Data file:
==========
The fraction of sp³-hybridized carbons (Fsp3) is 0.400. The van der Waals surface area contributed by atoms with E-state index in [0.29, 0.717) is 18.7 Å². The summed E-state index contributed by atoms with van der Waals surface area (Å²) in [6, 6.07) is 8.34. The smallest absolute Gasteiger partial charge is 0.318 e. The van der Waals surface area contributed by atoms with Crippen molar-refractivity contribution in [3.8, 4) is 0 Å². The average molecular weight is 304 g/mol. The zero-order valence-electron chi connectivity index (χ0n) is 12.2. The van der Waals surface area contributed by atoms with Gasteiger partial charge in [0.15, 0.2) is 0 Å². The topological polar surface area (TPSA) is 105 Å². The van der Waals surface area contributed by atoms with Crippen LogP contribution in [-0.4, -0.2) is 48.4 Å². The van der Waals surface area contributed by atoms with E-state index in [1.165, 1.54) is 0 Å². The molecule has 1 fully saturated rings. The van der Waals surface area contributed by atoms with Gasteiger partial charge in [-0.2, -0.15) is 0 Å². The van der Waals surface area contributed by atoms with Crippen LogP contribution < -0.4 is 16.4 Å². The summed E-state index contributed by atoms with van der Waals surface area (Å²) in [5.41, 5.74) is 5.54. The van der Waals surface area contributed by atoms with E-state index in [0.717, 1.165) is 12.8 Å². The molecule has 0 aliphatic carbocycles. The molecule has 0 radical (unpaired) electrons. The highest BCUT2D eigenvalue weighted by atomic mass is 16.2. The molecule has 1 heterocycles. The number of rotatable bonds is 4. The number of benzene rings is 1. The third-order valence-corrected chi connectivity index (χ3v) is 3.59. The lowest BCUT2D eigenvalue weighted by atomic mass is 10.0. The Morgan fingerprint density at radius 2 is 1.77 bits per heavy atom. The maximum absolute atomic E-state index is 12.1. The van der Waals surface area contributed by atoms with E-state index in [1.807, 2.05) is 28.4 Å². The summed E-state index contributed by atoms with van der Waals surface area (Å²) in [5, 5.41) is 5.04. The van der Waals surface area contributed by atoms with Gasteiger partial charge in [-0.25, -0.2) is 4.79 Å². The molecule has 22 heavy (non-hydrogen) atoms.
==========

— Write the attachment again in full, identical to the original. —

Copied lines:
The fraction of sp³-hybridized carbons (Fsp3) is 0.400. The van der Waals surface area contributed by atoms with E-state index in [0.29, 0.717) is 18.7 Å². The summed E-state index contributed by atoms with van der Waals surface area (Å²) in [6, 6.07) is 8.34. The smallest absolute Gasteiger partial charge is 0.318 e. The van der Waals surface area contributed by atoms with Crippen molar-refractivity contribution in [3.8, 4) is 0 Å². The average molecular weight is 304 g/mol. The zero-order valence-electron chi connectivity index (χ0n) is 12.2. The van der Waals surface area contributed by atoms with Gasteiger partial charge in [0.15, 0.2) is 0 Å². The topological polar surface area (TPSA) is 105 Å². The van der Waals surface area contributed by atoms with Crippen LogP contribution in [-0.4, -0.2) is 48.4 Å². The van der Waals surface area contributed by atoms with E-state index in [1.165, 1.54) is 0 Å². The molecule has 1 fully saturated rings. The van der Waals surface area contributed by atoms with Gasteiger partial charge in [-0.2, -0.15) is 0 Å². The van der Waals surface area contributed by atoms with Crippen LogP contribution < -0.4 is 16.4 Å². The summed E-state index contributed by atoms with van der Waals surface area (Å²) in [5.41, 5.74) is 5.54. The van der Waals surface area contributed by atoms with E-state index in [0.717, 1.165) is 12.8 Å². The molecule has 0 aliphatic carbocycles. The molecule has 0 radical (unpaired) electrons. The highest BCUT2D eigenvalue weighted by atomic mass is 16.2. The molecule has 1 heterocycles. The number of rotatable bonds is 4. The number of benzene rings is 1. The third-order valence-corrected chi connectivity index (χ3v) is 3.59. The lowest BCUT2D eigenvalue weighted by atomic mass is 10.0. The Morgan fingerprint density at radius 2 is 1.77 bits per heavy atom. The maximum absolute atomic E-state index is 12.1. The van der Waals surface area contributed by atoms with E-state index in [1.807, 2.05) is 28.4 Å². The summed E-state index contributed by atoms with van der Waals surface area (Å²) in [5, 5.41) is 5.04. The van der Waals surface area contributed by atoms with Gasteiger partial charge in [-0.25, -0.2) is 4.79 Å². The molecule has 22 heavy (non-hydrogen) atoms.